It’s not an original sentiment, but I do admit to a pretty intense nostalgia for the 1990s. As a relative latecomer to the worlds of music and culture that have largely occupied my life since the ‘90s, my obsession with that decade doesn’t have much to do with how I actually experienced it and more to do with the ‘90s culture I’ve discovered during the past twelve years. The music of Sleater-Kinney, Dinosaur Jr, and in general the college rock of the late ‘80s and early ‘90s have all been discoveries of the last decade for me, which perhaps isn’t saying a lot as I’m 26 and, like I said, a bit of a pop culture late bloomer. The punk-influenced do-it-yourself work ethic and raw sound central to the most compelling American underground music scenes is what’s kept me coming back to the work of my favourite ‘90s bands again and again, and this latest offering by New Brunswick, New Jersey’s Screaming Females incites the same kind of enthusiasm in me. The trio, comprising Marissa Paternoster on guitar and vocals, King Mike on bass, and Jarrett Dougherty on drums, has a sound that’s undoubtedly reminiscent of some of those ‘90s music scenes and their bands, but in an unselfconscious, un-ironic way. Basically, Screaming Females just rock really hard and really well, without sacrificing melodic sensibility or losing any (essential, in my opinion) personality-giving weirdness.
It’s this weirdness – I refuse to call it quirkiness – that could make their sound a bit polarising. It primarily comes in the form of Paternoster’s voice, a strident thing that morphs from restrained and rather nasal to snarling growl to full-throated shriek in the space of a phrase. I adore it, and I think it’s great that her vocals are featured more prominently on Ugly than on its predecessor, Castle Talk. This is underpinned by some classic power trio musicianship that shows off Paternoster’s other awesome skill: her impressive guitar playing. Seriously, her guitar work is amazing, but more importantly, it’s infectiously fun and energetic. Rolling off deliciously catchy riffs as well as tons of powerful and expressive solos on song after song is no small feat, particularly on an album of this length (over 50 minutes).
Ugly opens with the awesome “It All Means Nothing.” Paternoster’s captivating guitar work is apparent right from the get go, squealing and doing its own thing while she sneeringly and sarcastically goes on about a soured relationship. It showcases the band’s strengths really well and as such makes a fitting opener. What stands out for me about this track is that it satisfies my craving for heavier, guitar-led sounds and is still unabashedly sunny. “Rotten Apple” has got a bit of manic bounce to its guitar lines and a giddy refrain in which Paternoster just repeats “I’m a rotten apple” in her charmingly nasal whine. As do most of these tracks, it features a guitar solo, but this one in particular smacks of contagious fun.
“Expire” also stands out on this collection for its surf-inflected riff and ska-reminiscent laid back delivery. The restraint of the verses is relieved by the all-in power of the refrain that’s counteracted yet again by an interval of soft ooohs while the guitar, bass, and drums work out a hypnotically rhythmic figure. “Tell Me No” gets a bit messier, guitar-wise, and rattles along at a pretty breakneck speed. It lets up slightly just before the halfway point for an austere interlude of unusual minor intervals before a haunting guitar solo, but then it’s right back to (admittedly, very well organized) chaos. The slower groove of “Leave It All Up to Me” is satisfying, as is Paternoster’s voice multi-tracked and harmonizing with itself over steady stabs of guitar and drums. In my opinion, the album’s highlight is the seven-and-a-half minute slab of stoner rock that is “Doom 84.” Here Screamales get heavier than they do on the rest of Ugly and it suits them: the riffs are bigger and more memorable, they hit their groove with ferocity, and, perhaps most importantly, after several minutes of guitar noodling and a vocal bridge, at the point when they come back in again with that riff, the pure head-banging relief of it is dizzying.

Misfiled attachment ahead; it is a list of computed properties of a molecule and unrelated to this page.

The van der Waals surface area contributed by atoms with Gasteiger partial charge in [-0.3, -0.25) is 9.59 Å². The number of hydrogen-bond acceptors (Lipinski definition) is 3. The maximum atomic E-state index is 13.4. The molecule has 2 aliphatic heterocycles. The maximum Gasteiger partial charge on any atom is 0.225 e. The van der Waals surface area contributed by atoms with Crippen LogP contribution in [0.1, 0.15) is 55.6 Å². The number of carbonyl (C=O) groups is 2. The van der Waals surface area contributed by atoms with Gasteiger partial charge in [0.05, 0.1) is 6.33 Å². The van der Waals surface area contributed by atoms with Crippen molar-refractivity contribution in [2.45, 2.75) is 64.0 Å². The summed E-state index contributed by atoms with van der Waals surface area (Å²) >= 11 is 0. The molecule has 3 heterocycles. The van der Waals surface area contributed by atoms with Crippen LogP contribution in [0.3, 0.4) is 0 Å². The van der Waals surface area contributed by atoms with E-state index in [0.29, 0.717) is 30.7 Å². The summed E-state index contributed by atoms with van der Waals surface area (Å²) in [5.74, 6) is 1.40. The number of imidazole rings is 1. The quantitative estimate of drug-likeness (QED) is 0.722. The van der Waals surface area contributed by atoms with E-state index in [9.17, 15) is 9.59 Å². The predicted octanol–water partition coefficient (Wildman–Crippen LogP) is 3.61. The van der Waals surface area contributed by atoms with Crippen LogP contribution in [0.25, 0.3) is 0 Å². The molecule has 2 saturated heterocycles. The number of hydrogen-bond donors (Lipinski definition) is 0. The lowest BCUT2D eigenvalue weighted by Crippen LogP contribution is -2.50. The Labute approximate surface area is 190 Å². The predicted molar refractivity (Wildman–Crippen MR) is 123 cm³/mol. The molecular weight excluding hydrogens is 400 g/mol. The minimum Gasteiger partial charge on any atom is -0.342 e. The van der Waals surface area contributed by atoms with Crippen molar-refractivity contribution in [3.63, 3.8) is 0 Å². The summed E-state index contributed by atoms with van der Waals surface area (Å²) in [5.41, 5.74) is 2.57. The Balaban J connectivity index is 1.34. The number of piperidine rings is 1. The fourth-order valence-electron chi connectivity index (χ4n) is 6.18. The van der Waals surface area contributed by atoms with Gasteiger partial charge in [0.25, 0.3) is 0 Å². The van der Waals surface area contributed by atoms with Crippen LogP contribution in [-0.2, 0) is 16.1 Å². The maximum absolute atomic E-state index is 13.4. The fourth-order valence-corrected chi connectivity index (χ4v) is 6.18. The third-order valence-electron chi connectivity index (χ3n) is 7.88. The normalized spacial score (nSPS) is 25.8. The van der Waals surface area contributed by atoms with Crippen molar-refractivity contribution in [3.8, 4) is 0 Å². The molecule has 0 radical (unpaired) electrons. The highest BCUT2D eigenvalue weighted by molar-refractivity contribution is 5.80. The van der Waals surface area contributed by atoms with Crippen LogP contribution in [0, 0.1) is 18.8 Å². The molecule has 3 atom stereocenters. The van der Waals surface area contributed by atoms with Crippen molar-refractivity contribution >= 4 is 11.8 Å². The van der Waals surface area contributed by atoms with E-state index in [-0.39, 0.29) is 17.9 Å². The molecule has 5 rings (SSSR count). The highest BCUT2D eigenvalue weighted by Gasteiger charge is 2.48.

“Something Ugly” begins with a guitar build-up that’s like a motor revving, giving way to perhaps their most punk-influenced song, complete with staccato guitar licks and flourished with fizzy bursts of cymbal. Perhaps unsurprisingly, Paternoster’s alternating growl and exuberant yeah yeah yeahs work particularly well here against a backdrop of simultaneous snotty teenage disdain and insecurity. “It’s Nice” closes the album on, depending on how you feel about the preceding thirteen songs and their unabated energy, either a much-needed sweet and slow note or a disappointingly saccharine let down. I tend towards the former reaction, and I think Screamales do mellow acoustic pretty well. Again, considering the length and constant exuberance of the rest of Ugly, it’s a treat to hear a different side of them.
It’s probably not a surprise that ‘90s alt-rock hero Steve Albini was on board for Ugly as producer. This is their fifth album, after all, and with Screamales’ unique take on ‘90s-influenced, punk-inflected rock, they were probably both due for and highly deserving of a big name producer like that to help realize their sound. The sound on Ugly isn’t a departure from that on their previous albums, but Screaming Females seem to have hit their stride here pretty perfectly, with melody balancing guitar histrionics, accessibility countering artistic integrity, and of course, a kind of raw and breathless beauty offsetting some occasional ugliness.
Ugly is out now and available on Don Giovanni Records.